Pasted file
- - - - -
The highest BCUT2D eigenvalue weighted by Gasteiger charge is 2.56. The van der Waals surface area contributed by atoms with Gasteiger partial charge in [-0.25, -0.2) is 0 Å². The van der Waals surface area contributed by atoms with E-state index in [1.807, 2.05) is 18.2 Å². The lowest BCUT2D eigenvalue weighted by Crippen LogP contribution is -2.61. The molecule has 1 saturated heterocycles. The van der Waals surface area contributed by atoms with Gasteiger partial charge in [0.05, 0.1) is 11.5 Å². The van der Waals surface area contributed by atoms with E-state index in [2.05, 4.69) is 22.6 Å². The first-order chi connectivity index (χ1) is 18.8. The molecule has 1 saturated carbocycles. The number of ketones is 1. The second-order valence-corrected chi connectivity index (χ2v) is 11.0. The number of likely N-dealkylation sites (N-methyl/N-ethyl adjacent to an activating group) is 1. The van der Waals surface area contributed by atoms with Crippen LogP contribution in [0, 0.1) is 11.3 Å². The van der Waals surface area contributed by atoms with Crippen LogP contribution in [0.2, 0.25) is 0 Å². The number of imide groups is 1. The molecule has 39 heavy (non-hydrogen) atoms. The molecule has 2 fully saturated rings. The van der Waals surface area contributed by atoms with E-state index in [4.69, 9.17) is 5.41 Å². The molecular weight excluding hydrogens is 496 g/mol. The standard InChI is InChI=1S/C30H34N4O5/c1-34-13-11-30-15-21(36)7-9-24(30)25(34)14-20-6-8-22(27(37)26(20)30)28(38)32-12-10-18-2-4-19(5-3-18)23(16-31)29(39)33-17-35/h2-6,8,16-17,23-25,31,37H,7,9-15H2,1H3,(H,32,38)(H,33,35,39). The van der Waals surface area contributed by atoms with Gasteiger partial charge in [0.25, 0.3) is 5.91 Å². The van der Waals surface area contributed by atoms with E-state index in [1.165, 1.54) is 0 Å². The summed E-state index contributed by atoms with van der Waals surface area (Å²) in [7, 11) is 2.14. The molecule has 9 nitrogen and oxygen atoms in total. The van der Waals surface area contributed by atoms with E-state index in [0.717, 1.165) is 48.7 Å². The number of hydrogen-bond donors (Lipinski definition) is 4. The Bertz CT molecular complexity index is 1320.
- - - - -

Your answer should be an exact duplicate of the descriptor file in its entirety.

The highest BCUT2D eigenvalue weighted by Gasteiger charge is 2.56. The van der Waals surface area contributed by atoms with Gasteiger partial charge in [-0.25, -0.2) is 0 Å². The van der Waals surface area contributed by atoms with E-state index in [1.807, 2.05) is 18.2 Å². The lowest BCUT2D eigenvalue weighted by Crippen LogP contribution is -2.61. The molecule has 1 saturated heterocycles. The van der Waals surface area contributed by atoms with Gasteiger partial charge in [0.05, 0.1) is 11.5 Å². The van der Waals surface area contributed by atoms with E-state index in [2.05, 4.69) is 22.6 Å². The first-order chi connectivity index (χ1) is 18.8. The molecule has 1 saturated carbocycles. The number of ketones is 1. The second-order valence-corrected chi connectivity index (χ2v) is 11.0. The number of likely N-dealkylation sites (N-methyl/N-ethyl adjacent to an activating group) is 1. The van der Waals surface area contributed by atoms with Crippen LogP contribution in [0, 0.1) is 11.3 Å². The van der Waals surface area contributed by atoms with Crippen LogP contribution in [0.2, 0.25) is 0 Å². The number of imide groups is 1. The molecule has 39 heavy (non-hydrogen) atoms. The molecule has 2 fully saturated rings. The van der Waals surface area contributed by atoms with E-state index in [4.69, 9.17) is 5.41 Å². The molecular weight excluding hydrogens is 496 g/mol. The standard InChI is InChI=1S/C30H34N4O5/c1-34-13-11-30-15-21(36)7-9-24(30)25(34)14-20-6-8-22(27(37)26(20)30)28(38)32-12-10-18-2-4-19(5-3-18)23(16-31)29(39)33-17-35/h2-6,8,16-17,23-25,31,37H,7,9-15H2,1H3,(H,32,38)(H,33,35,39). The van der Waals surface area contributed by atoms with Gasteiger partial charge in [0.25, 0.3) is 5.91 Å². The van der Waals surface area contributed by atoms with E-state index in [1.165, 1.54) is 0 Å². The summed E-state index contributed by atoms with van der Waals surface area (Å²) in [7, 11) is 2.14. The molecule has 9 nitrogen and oxygen atoms in total. The van der Waals surface area contributed by atoms with E-state index in [0.717, 1.165) is 48.7 Å². The number of hydrogen-bond donors (Lipinski definition) is 4. The Bertz CT molecular complexity index is 1320.